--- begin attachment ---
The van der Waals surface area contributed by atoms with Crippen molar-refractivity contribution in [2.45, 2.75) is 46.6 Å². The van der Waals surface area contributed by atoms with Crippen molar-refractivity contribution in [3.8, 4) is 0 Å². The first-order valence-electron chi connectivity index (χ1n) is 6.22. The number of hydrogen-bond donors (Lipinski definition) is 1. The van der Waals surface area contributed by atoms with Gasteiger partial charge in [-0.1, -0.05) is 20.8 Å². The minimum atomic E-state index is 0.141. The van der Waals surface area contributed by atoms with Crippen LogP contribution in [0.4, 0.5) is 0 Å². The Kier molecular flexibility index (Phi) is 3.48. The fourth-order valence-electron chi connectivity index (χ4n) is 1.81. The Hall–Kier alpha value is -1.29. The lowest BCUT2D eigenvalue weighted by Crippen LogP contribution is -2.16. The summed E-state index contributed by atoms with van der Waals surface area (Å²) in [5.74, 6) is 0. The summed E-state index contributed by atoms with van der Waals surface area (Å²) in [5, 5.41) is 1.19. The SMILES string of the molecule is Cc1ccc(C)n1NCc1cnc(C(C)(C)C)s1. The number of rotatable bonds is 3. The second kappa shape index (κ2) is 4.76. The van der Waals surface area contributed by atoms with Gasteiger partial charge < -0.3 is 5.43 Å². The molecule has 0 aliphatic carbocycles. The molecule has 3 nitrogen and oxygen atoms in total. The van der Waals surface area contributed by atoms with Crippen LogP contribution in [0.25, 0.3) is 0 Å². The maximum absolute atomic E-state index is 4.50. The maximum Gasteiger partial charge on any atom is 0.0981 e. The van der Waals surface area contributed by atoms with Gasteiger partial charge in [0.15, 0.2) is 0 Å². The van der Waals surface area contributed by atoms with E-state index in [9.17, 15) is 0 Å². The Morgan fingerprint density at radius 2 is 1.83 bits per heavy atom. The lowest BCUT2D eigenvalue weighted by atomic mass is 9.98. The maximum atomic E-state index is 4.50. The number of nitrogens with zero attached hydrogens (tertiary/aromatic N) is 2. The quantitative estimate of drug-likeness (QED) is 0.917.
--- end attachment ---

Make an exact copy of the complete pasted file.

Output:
The van der Waals surface area contributed by atoms with Crippen molar-refractivity contribution in [2.45, 2.75) is 46.6 Å². The van der Waals surface area contributed by atoms with Crippen molar-refractivity contribution in [3.8, 4) is 0 Å². The first-order valence-electron chi connectivity index (χ1n) is 6.22. The number of hydrogen-bond donors (Lipinski definition) is 1. The van der Waals surface area contributed by atoms with Gasteiger partial charge in [-0.1, -0.05) is 20.8 Å². The minimum atomic E-state index is 0.141. The van der Waals surface area contributed by atoms with Crippen LogP contribution in [0.4, 0.5) is 0 Å². The Kier molecular flexibility index (Phi) is 3.48. The fourth-order valence-electron chi connectivity index (χ4n) is 1.81. The Hall–Kier alpha value is -1.29. The lowest BCUT2D eigenvalue weighted by Crippen LogP contribution is -2.16. The summed E-state index contributed by atoms with van der Waals surface area (Å²) in [5.74, 6) is 0. The summed E-state index contributed by atoms with van der Waals surface area (Å²) in [5, 5.41) is 1.19. The SMILES string of the molecule is Cc1ccc(C)n1NCc1cnc(C(C)(C)C)s1. The number of rotatable bonds is 3. The second kappa shape index (κ2) is 4.76. The van der Waals surface area contributed by atoms with Gasteiger partial charge < -0.3 is 5.43 Å². The molecule has 0 aliphatic carbocycles. The molecule has 3 nitrogen and oxygen atoms in total. The van der Waals surface area contributed by atoms with Crippen LogP contribution in [0.25, 0.3) is 0 Å². The maximum absolute atomic E-state index is 4.50. The maximum Gasteiger partial charge on any atom is 0.0981 e. The van der Waals surface area contributed by atoms with Gasteiger partial charge in [0.15, 0.2) is 0 Å². The van der Waals surface area contributed by atoms with E-state index in [9.17, 15) is 0 Å². The Morgan fingerprint density at radius 2 is 1.83 bits per heavy atom. The lowest BCUT2D eigenvalue weighted by atomic mass is 9.98. The maximum atomic E-state index is 4.50. The number of nitrogens with zero attached hydrogens (tertiary/aromatic N) is 2. The quantitative estimate of drug-likeness (QED) is 0.917.